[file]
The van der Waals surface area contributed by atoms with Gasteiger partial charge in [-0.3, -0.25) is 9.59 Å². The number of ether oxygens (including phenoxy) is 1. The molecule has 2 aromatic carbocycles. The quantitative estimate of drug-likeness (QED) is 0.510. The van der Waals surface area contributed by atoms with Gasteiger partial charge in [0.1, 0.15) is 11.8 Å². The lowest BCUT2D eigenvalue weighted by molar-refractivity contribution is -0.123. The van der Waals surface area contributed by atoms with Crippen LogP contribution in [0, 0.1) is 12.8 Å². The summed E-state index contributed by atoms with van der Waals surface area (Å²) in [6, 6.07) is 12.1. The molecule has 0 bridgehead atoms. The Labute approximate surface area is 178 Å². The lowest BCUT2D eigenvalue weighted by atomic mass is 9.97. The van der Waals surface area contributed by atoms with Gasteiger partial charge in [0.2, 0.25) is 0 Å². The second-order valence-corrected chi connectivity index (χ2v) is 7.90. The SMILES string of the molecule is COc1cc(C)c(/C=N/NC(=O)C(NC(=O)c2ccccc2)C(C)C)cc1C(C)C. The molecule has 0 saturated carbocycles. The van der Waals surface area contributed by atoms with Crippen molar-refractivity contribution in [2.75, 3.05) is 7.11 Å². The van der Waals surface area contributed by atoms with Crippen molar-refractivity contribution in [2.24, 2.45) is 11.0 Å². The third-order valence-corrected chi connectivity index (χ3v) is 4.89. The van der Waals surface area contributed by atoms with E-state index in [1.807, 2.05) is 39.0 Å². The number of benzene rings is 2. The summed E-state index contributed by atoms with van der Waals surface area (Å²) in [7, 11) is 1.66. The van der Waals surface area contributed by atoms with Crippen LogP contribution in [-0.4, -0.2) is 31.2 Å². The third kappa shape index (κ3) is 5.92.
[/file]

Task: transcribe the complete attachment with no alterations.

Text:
The van der Waals surface area contributed by atoms with Gasteiger partial charge in [-0.3, -0.25) is 9.59 Å². The number of ether oxygens (including phenoxy) is 1. The molecule has 2 aromatic carbocycles. The quantitative estimate of drug-likeness (QED) is 0.510. The van der Waals surface area contributed by atoms with Gasteiger partial charge in [0.1, 0.15) is 11.8 Å². The lowest BCUT2D eigenvalue weighted by molar-refractivity contribution is -0.123. The van der Waals surface area contributed by atoms with Crippen LogP contribution in [0, 0.1) is 12.8 Å². The summed E-state index contributed by atoms with van der Waals surface area (Å²) in [6, 6.07) is 12.1. The molecule has 0 bridgehead atoms. The Labute approximate surface area is 178 Å². The lowest BCUT2D eigenvalue weighted by atomic mass is 9.97. The van der Waals surface area contributed by atoms with Gasteiger partial charge in [0.2, 0.25) is 0 Å². The second-order valence-corrected chi connectivity index (χ2v) is 7.90. The SMILES string of the molecule is COc1cc(C)c(/C=N/NC(=O)C(NC(=O)c2ccccc2)C(C)C)cc1C(C)C. The molecule has 0 saturated carbocycles. The van der Waals surface area contributed by atoms with Crippen molar-refractivity contribution in [2.75, 3.05) is 7.11 Å². The van der Waals surface area contributed by atoms with Crippen molar-refractivity contribution in [2.24, 2.45) is 11.0 Å². The third-order valence-corrected chi connectivity index (χ3v) is 4.89. The van der Waals surface area contributed by atoms with E-state index in [1.807, 2.05) is 39.0 Å². The number of benzene rings is 2. The summed E-state index contributed by atoms with van der Waals surface area (Å²) in [7, 11) is 1.66. The van der Waals surface area contributed by atoms with Crippen LogP contribution in [-0.4, -0.2) is 31.2 Å². The third kappa shape index (κ3) is 5.92.